Chem Exam 3 study guide
Chem Exam 3 study guide CHEM 120B
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This 6 page Study Guide was uploaded by Erica Notetaker on Tuesday March 22, 2016. The Study Guide belongs to CHEM 120B at Southern Illinois University Edwardsville taught by Dr. Lawrence P. Norcio in Spring 2016. Since its upload, it has received 69 views. For similar materials see General, Organic and Biological Chemistry in Chemistry at Southern Illinois University Edwardsville.
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Date Created: 03/22/16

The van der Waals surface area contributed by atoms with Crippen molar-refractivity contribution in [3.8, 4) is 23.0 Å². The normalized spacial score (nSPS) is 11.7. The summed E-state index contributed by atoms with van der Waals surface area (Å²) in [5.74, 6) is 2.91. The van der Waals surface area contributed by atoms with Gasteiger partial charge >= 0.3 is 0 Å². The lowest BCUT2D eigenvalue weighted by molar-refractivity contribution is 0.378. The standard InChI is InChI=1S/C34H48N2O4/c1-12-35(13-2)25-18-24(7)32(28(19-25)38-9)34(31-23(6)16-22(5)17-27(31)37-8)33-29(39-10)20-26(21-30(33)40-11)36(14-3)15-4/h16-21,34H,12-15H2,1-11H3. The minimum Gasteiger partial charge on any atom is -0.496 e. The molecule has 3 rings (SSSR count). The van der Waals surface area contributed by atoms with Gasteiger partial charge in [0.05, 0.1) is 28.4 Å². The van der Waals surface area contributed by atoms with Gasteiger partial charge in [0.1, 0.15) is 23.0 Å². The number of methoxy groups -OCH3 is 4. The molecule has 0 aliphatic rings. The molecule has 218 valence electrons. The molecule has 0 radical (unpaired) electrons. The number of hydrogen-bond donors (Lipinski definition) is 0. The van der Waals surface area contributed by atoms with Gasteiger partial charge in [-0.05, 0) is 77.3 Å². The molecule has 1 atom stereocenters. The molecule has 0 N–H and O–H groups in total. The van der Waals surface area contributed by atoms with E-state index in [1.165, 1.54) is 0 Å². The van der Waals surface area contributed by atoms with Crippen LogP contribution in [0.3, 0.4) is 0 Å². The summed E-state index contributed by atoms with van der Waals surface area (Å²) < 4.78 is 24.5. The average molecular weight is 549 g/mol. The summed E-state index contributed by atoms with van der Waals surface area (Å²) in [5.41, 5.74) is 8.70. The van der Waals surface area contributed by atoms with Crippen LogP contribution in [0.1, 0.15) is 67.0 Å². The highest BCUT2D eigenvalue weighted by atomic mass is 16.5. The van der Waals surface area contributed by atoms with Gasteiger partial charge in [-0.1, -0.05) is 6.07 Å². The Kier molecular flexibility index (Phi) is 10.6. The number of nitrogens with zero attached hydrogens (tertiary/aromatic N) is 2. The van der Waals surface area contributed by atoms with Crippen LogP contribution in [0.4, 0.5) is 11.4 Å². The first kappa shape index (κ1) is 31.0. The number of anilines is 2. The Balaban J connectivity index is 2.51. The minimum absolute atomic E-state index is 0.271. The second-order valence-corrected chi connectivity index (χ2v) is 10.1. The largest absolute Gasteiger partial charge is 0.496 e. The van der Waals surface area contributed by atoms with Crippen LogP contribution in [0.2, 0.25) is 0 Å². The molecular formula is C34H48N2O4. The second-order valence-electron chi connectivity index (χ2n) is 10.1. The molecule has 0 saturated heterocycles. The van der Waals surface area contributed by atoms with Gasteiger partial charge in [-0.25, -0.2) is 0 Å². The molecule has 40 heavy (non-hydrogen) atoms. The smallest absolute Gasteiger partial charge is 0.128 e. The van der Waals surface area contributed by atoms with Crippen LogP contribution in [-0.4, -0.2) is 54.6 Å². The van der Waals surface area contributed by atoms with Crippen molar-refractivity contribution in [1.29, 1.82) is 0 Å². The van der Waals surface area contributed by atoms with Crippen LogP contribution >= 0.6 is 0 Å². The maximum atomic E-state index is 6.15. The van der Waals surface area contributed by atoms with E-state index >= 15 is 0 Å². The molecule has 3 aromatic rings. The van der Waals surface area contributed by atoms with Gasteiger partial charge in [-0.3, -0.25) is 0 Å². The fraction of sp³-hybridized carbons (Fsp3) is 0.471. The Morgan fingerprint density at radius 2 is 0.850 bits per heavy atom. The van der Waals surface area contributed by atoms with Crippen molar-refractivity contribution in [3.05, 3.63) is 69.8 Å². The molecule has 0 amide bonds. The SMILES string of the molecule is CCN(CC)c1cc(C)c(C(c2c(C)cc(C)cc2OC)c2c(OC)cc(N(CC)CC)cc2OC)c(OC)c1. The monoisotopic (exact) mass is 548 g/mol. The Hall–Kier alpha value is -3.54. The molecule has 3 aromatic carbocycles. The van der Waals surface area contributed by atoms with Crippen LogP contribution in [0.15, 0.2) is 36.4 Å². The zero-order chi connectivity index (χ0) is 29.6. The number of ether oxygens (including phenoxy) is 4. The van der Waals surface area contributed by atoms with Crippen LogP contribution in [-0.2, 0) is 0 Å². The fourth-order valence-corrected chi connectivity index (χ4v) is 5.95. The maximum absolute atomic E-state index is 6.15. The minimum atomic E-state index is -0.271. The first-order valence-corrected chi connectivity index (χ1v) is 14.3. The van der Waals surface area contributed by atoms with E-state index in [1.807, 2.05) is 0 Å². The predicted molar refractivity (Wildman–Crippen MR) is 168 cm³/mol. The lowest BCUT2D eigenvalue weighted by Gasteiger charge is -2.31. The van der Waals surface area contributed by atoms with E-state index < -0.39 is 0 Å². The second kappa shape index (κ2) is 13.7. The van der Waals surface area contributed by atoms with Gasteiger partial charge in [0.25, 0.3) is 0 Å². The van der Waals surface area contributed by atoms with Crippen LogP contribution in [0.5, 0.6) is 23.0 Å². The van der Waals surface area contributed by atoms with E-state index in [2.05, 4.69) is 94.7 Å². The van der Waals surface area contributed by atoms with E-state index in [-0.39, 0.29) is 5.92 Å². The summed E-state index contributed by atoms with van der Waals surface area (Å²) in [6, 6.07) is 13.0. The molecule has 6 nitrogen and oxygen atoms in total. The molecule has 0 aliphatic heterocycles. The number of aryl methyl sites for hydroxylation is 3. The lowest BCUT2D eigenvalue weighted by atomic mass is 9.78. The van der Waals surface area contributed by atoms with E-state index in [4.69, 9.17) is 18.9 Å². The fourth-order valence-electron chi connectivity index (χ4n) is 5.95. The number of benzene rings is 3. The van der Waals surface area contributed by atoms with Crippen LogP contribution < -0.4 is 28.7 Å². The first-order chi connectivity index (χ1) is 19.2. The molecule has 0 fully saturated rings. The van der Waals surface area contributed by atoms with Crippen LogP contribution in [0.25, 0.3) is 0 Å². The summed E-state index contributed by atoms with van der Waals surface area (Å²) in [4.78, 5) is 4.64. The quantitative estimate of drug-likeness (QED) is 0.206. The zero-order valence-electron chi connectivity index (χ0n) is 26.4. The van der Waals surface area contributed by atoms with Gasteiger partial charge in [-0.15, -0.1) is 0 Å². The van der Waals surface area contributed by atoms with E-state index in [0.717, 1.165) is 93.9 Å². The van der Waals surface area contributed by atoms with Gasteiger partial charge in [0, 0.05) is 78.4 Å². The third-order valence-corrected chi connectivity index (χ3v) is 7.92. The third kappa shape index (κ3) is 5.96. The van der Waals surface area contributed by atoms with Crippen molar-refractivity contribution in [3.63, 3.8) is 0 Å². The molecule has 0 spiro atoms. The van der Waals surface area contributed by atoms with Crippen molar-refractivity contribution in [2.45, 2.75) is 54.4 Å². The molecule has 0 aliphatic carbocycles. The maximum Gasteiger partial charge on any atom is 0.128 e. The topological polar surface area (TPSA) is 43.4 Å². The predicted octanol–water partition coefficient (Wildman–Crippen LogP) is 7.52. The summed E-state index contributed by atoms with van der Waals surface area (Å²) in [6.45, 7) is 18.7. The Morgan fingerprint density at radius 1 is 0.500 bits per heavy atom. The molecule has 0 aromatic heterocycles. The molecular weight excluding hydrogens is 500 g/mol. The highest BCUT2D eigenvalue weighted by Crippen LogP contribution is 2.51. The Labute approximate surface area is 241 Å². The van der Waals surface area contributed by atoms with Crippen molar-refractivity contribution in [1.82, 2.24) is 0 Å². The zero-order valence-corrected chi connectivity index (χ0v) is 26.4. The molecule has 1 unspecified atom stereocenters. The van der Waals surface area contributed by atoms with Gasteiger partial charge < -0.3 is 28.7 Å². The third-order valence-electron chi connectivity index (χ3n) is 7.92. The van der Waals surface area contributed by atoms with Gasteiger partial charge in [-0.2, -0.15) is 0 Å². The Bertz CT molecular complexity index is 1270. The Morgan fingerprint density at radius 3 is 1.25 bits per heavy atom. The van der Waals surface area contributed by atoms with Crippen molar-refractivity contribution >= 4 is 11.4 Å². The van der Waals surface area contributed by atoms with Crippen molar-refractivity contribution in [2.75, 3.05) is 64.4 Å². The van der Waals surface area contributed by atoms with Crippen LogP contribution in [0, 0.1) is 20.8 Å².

EXAM 3 STUDY GUIDE Chapter 15: Carbohydrates Terms to Know Biomolecules exist in living organisms Carbohydrates occurring OH groups with a ketone or aldehyde o Monosaccharides= simple sugar= 37 carbons o Disaccharides= 2 monosaccharides= 614 carbons o Polysaccharides= complex many monosaccharides combined Chiral 4 different atoms attached to the same carbon Achiral at least one atom bonded to the same carbon MORE THAN ONCE Enantiomers mirror images Fisher Projections 2 dimensional that has bonds that goes back and forward Haworth structures formed by a reaction between a carbonyl and hydroxyl group Anomers cyclic sugar that differs at the carbon atom where an OH and OR group is attached Hyperglycemia blood glucose concentration higher than 90 mg Excessive thirst and urination Can be caused by diabetes Hypoglycemia blood glucose concentration lower than 70mg Dizziness, weakness, Can be caused by overproduction of insulin by pancreas Naming Carbohydrates 1. Find highest functional group Ketone or Aldehyde 2. Count # of carbons 3. Add –ose ending Drawing Haworth structures 1. Draw Fisher Projection 2. Turn 90 degrees clockwise 3. Curve carbons into hexagon shape 4. Figure if the molecule is a D or L by looking at the OH group on the last chiral carbon - If it points to the right its D, if it points to the left its L 5. Rotate carbon 6 either up for D molecule or down for L molecule 6. Make hemiacetal by closing the loop Reactions Oxidation of Monosaccharides - Just add an O to the H - Replace –ose ending with –onic acid Oxidation of Fructose > Glucose - Benedicts solution - Ketose > Aldose Reduction of Monosaccharides - Only aldehydes - Produce sugar alcohols - Aldehydes > 1 degree alcohol - Replace –ose ending with –itol DGlucose - Most common - Source of energy for brain - Found in fruits, vegetables, honey, corn syrup DGalactose - Component of lactose - Found in milk DFructose - Very sweet - Found in honey and fruits Forming Disaccharides Glucose + Glucose = Maltose (Malt sugar) - From hydrolysis of starch - Reducing sugar - Found in cereals, candies, brewing Glucose + Galactose = Lactose (Milk sugar) - Milk and milk products - Reducing sugar Glucose + Fructose = Sucrose (Table sugar) - Not reducing sugar Polysaccharides: I. Starch - Insoluble - Found in plants, rice, wheat, potatoes, and beans Amylose vs. Amylopectin - Better for us - 80% of starch - Harder to digest - unbranched alpha 1-4 bond and branched alpha 1-6 bond - 20% or starch - Unbranched alpha 1-4 bond II. Glycogen - Stored in liver and muscles - Unbranched alpha 1-4 bond and branched alpha 1-6 bond - Maintain blood glucose level - Provide energy between meals III. Cellulose - Unbranched beta 1-4 bond - Insoluble - Used for plant structure Chapter 17: Lipids Lipids= from plant or animal - soluble in nonpolar solvents - insoluble in water A. Fatty Acids - Carboxylic acids - Fats and oils - 12-18 carbons - Saturated= single bonds, o bad for us, solid at room temp., clog arteries - Unsaturated= double bonds o Cis= large kinks/bends, fewer interactions, low melting point, liquid at room temp. o Trans= straight line, more interactions, higher melting point, solid at room temp. o I. Wax= ester of a saturated fatty acid and alcohol - Found in fruits, leaves, stems = prevent loss of water - Found in skin, fur, and animal feathers = provide waterproof coating II. Triacylglycerol - Fats or oils - Glycerol and 3 fatty acids - Energy storage III. Glycerophospholipids - 2 fatty acids + PO4 + amino alcohol - Lecithin and Cephalin o Brain and nerve tissues o Found in egg yolk, wheat germ, yeast - Polar head and nonpolar tail IV. Sphingomyelin - Sphingosine + 1 fatty acid + PO4 + choline - Made of myelin sheath - Surround nerve cells - Increase nerve impulses - Insulates/ protects nerve cells B. Steroids - All consist of steroid nucleus ( 3 cyclohexane and 1 cyclopentane ring ) I. Cholesterol - OH on carbon3, double bond between carbon 5 & 6, methyl group on carbon 10 & 13, and alkyl chain off carbon 17 - Polar and nonpolar - Made in liver - Found in meats, milk, eggs - Maintain cell, membrane structure - Too much can clog arteries or gallstones II. Bile Salts - Polar and nonpolar - Made in liver - Stored in gallbladder - Helps absorb cholesterol Lipoproteins - Chylomicrons o Transport lipids from diet - VLDS’s o Carry triacylglycerol from liver to peripheral tissues o Storage and energy - LDL’s = bad cholesterol o Transport cholesterol from liver to peripheral tissues o Used in cell membranes and to make steroids o Can cause arterial plagues - HDL’s = good cholesterol o Transport cholesterol back to liver o Convert cholesterol to bile salts III. Steroid hormones - From cholesterol - Communication system C. Eicosanoids - 20 carbons - Unsaturated - Made throughout body - “short-lived chemical messengers” I. Prostaglandins - Lowering/raising blood pressure - Stimulate contraction/relaxation - Produce inflammation, pain, swelling Chapter 19: Amino Acids and Proteins Terms to Know Amino acids- an alpha carbon bonded to a NH3+, COO-, H, and a R group - Essential Amino Acids o Histidine, Isoleucine, Leucine, Lysine, Methionine, Phenylalanine, Threonine, Tryptophan, and Valine Zwitterions- overall net charge of zero - Can form crystals= high melting point - Soluble in water Isoelectric= PI= PH when negative and positive charges balance evenly Cationic- positive net charge, low PH= more H+ Anionic- negative net charge, high PH= more OH- Peptide bond- forms between COO- group and a NH3+ group - Naming Peptides o Combine first 3 letters of amino acids used and separate with hyphens Protein Structures 1. Primary= actual amino acid sequence - Cannot denature= stay the same 2. Secondary= coiling and folding of backbone interaction - Two repeating patterns (alpha –helix=hydrogen bonds between amino acids or Beta –sheet=hydrogen bonds side to side) Ex. Collagen 3. Tertiary= overall 3D shape of R groups -Hydrophilic interaction= noncovalent, must interact with H2O -Hydrophobic interactions= noncovalent, between nonpolar particles -Salt Bridges= noncovalent, between charged particles -Hydrogen bonding- noncovalent, between polar w/ polar, acidic, or basic particles -Disulfide bonding= covalent, must have (-s-s-) interactions Ex. Myoglobin 4. Quaternary= 2+ polypeptides come together Ex. Hemoglobin Protein Hydrolysis= peptide bonds --> amino acids - Break down w/presence of digestive enzyme Protein Denature= disruption of noncovalent interactions - Secondary, tertiary, and quaternary - Due to temp. increase, change in pH, heavy metals